Work / Review of the Year 2013

Review of the Year: Want to see our 100 most popular posts this year? Starts right here

It was only a few weeks ago that we made a list about the highs and lows of the end of the year lists which we were being bombarded with from all sides. Now in true It’s Nice That style, we’re here to bring you ours, which is not only (probably) longer but also (I imagine) much sillier and nicer to look at than any of the other end of year lists you’ve read. Welcome to our Review of the Year 2013! And kicking off our Top 100 most popular posts from the past 52 weeks, we have numbers 100-91 for you to recall, sigh over and then revel in all over again. Enjoy!

100 – Maciek Janicki: Paper City (July 1)

Here’s Maciek Janicki to deliver perhaps one of the most enchanting ways to kick off our Review of the Year, with an animation which might actually have you rubbing your eyes with your fists in childlike enchantment. His Paper City animation, a stop motion film which shows an entire city made of paper unfolding as a tiny car drives through tested the tricky boundaries of stop-motion, not to mention the things you can do with some origami skills, several reams of A4 and patience by the bucketload.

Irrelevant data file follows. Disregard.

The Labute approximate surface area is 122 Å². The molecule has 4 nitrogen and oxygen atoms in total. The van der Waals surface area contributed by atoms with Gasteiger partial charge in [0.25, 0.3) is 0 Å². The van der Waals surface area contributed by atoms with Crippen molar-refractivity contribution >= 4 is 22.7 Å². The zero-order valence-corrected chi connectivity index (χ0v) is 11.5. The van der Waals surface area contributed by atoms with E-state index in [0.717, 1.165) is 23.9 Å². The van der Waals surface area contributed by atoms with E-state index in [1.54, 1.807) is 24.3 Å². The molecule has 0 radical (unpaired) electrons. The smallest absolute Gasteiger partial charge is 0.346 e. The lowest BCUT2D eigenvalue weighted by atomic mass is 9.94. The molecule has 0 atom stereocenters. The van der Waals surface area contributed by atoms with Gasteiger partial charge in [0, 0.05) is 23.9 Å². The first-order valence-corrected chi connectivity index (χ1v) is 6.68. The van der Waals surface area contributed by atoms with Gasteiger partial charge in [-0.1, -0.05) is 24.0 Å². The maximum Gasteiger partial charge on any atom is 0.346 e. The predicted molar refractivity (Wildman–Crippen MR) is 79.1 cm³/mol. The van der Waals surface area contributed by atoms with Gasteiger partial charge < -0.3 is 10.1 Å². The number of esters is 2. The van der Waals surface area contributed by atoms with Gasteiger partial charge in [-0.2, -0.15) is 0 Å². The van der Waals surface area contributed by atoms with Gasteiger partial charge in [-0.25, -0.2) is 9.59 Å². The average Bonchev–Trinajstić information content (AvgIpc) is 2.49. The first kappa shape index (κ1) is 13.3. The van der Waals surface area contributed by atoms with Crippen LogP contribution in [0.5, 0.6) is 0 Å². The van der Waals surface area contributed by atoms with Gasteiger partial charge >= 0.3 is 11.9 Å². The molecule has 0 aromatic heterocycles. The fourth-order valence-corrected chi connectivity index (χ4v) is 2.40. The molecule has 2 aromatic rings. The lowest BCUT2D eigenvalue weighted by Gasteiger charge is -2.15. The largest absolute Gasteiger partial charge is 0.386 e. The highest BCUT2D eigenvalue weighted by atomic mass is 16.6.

99 – Made Thought: Colorplan for GF Smith (March 6)


Made Thought: Colorplan for GF Smith

Made Thought had eyeballs swivelling over to their website earlier this year when they produced some truly lovely graphic design in the form of GF Smith’s Colorplan series. Their identity included slick business cards, a swatch book and an impressive website, too, in what looked to be an exciting new step into the digital realm for Colorplan. Fantastic design, plain and simple. pat on the back to you, Made Thought!

98 – Steven Spielberg: Obama (April 29)

How’s a roll call like Barack Obama, Tracy Morgan and Steven Spielberg for an all-star cast to blow any idea for a comedy sketch out of the water? Steven Spielberg stole most of the spoof thunder this year with Obama playing Daniel Day-Lewis playing himself in a super slick clip. Worth a watch if only to watch the American president practising his double finger point in the mirror.